The eldest daughter of a disturbed socialite details a 1970s childhood in the shadow of excess and mental illness.
“Even half-dead, Mother was beautiful,” writes Lawless, who, as a child, watched her mother suffer an intentional Seconal overdose. The author’s dour memoir of life with Georgann Rea doesn’t get much sunnier. Rea’s premature, unsatisfying marriage to theater actor James Lawless bore two daughters and instigated relocations to North Carolina and then Minneapolis, where Mother melodramatically pronounced her newfound love for Broadway producer Oliver Rea. But he soon abandoned Georgann, leaving her to dejectedly stalk their apartment “in a diaphanous, white Dior negligee, smoking, with a glass of something on the rocks in her hand.” The sale of their flat afforded the family a swanky Park Avenue address. However, as a swinging single, Georgann, a larger-than-life, almost cartoonish personality who hijacks much of the memoir’s sentimentality, ushered in a new age for herself, Lawless and her sister Robin. She entertained nonstop bed partners, fired the nanny, alienated her ex-husband and generally showboated herself throughout the elite communities of Manhattan, Europe and Boston. The product of a fatally flawed role model who perfected the cruel art of “playing dead,” Lawless and her sister miraculously matured and went on to live fulfilling lives amid Georgann’s excessively reckless, grandiose attention-getting antics. Mother’s “psychotic” diagnosis comes as no surprise toward the end of this melancholy narrative.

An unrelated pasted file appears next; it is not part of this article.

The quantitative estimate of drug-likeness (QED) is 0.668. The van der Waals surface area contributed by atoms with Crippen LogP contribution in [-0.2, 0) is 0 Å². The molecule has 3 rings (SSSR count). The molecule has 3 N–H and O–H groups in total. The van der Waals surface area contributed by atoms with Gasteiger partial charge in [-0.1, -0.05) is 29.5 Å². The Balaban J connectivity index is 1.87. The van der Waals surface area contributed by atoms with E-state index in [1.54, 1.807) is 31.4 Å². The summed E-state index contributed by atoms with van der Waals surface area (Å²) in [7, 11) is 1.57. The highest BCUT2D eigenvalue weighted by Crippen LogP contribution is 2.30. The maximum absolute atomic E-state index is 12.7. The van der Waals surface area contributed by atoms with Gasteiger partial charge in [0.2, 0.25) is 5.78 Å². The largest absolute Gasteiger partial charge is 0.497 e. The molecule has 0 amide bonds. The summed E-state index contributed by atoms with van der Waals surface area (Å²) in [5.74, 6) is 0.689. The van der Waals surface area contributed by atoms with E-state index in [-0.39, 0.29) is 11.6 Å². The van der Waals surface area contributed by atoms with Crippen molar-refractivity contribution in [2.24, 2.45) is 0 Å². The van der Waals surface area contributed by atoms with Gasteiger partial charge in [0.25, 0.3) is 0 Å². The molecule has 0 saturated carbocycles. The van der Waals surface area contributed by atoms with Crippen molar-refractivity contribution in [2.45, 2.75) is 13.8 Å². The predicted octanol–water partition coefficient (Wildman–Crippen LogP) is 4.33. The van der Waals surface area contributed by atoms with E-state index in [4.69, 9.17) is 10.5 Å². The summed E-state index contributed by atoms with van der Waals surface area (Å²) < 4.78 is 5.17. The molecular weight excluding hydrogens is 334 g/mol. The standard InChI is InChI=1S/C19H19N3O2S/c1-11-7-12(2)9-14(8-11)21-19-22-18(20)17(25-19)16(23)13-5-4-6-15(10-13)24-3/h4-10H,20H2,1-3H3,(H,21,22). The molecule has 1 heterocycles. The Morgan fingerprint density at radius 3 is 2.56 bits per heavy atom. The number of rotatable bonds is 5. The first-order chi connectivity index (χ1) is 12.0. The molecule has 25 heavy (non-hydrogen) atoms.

Frequently entertaining chronicle of a daughter’s sad, detached upbringing—but this story’s all about the mother.